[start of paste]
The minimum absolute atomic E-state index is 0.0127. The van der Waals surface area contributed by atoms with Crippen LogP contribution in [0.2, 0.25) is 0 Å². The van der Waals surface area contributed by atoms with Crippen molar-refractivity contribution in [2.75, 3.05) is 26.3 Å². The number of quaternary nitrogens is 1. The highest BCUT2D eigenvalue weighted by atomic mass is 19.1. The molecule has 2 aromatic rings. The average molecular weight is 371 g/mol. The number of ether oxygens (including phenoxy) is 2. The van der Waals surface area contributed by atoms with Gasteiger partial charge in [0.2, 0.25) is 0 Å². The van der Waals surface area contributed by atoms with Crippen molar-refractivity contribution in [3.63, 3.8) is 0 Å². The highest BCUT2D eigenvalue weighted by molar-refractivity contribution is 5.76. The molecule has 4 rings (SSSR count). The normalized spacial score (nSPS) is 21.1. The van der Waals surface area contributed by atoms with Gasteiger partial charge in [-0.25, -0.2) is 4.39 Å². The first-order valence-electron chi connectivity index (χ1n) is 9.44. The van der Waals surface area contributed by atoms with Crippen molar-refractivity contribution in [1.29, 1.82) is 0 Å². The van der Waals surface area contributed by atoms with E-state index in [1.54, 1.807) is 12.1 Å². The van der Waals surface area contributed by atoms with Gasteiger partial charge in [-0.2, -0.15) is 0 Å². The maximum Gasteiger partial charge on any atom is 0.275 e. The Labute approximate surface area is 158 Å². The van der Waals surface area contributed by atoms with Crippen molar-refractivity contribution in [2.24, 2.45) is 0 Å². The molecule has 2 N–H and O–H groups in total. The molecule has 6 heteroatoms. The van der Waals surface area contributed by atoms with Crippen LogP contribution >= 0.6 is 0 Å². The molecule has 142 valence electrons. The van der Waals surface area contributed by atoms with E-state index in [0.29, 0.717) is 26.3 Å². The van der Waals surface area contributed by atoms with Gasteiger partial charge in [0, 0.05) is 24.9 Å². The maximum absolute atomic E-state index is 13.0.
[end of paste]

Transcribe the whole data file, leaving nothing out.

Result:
The minimum absolute atomic E-state index is 0.0127. The van der Waals surface area contributed by atoms with Crippen LogP contribution in [0.2, 0.25) is 0 Å². The van der Waals surface area contributed by atoms with Crippen molar-refractivity contribution in [2.75, 3.05) is 26.3 Å². The number of quaternary nitrogens is 1. The highest BCUT2D eigenvalue weighted by atomic mass is 19.1. The molecule has 2 aromatic rings. The average molecular weight is 371 g/mol. The number of ether oxygens (including phenoxy) is 2. The van der Waals surface area contributed by atoms with Gasteiger partial charge in [0.2, 0.25) is 0 Å². The van der Waals surface area contributed by atoms with Crippen molar-refractivity contribution in [3.63, 3.8) is 0 Å². The highest BCUT2D eigenvalue weighted by molar-refractivity contribution is 5.76. The molecule has 4 rings (SSSR count). The normalized spacial score (nSPS) is 21.1. The van der Waals surface area contributed by atoms with Gasteiger partial charge in [-0.25, -0.2) is 4.39 Å². The first-order valence-electron chi connectivity index (χ1n) is 9.44. The van der Waals surface area contributed by atoms with Crippen molar-refractivity contribution in [1.29, 1.82) is 0 Å². The van der Waals surface area contributed by atoms with E-state index in [1.54, 1.807) is 12.1 Å². The van der Waals surface area contributed by atoms with Gasteiger partial charge in [-0.2, -0.15) is 0 Å². The maximum Gasteiger partial charge on any atom is 0.275 e. The Labute approximate surface area is 158 Å². The van der Waals surface area contributed by atoms with Crippen molar-refractivity contribution in [2.24, 2.45) is 0 Å². The molecule has 2 N–H and O–H groups in total. The molecule has 6 heteroatoms. The van der Waals surface area contributed by atoms with Crippen LogP contribution >= 0.6 is 0 Å². The molecule has 142 valence electrons. The van der Waals surface area contributed by atoms with E-state index in [0.29, 0.717) is 26.3 Å². The van der Waals surface area contributed by atoms with Gasteiger partial charge in [0, 0.05) is 24.9 Å². The maximum absolute atomic E-state index is 13.0.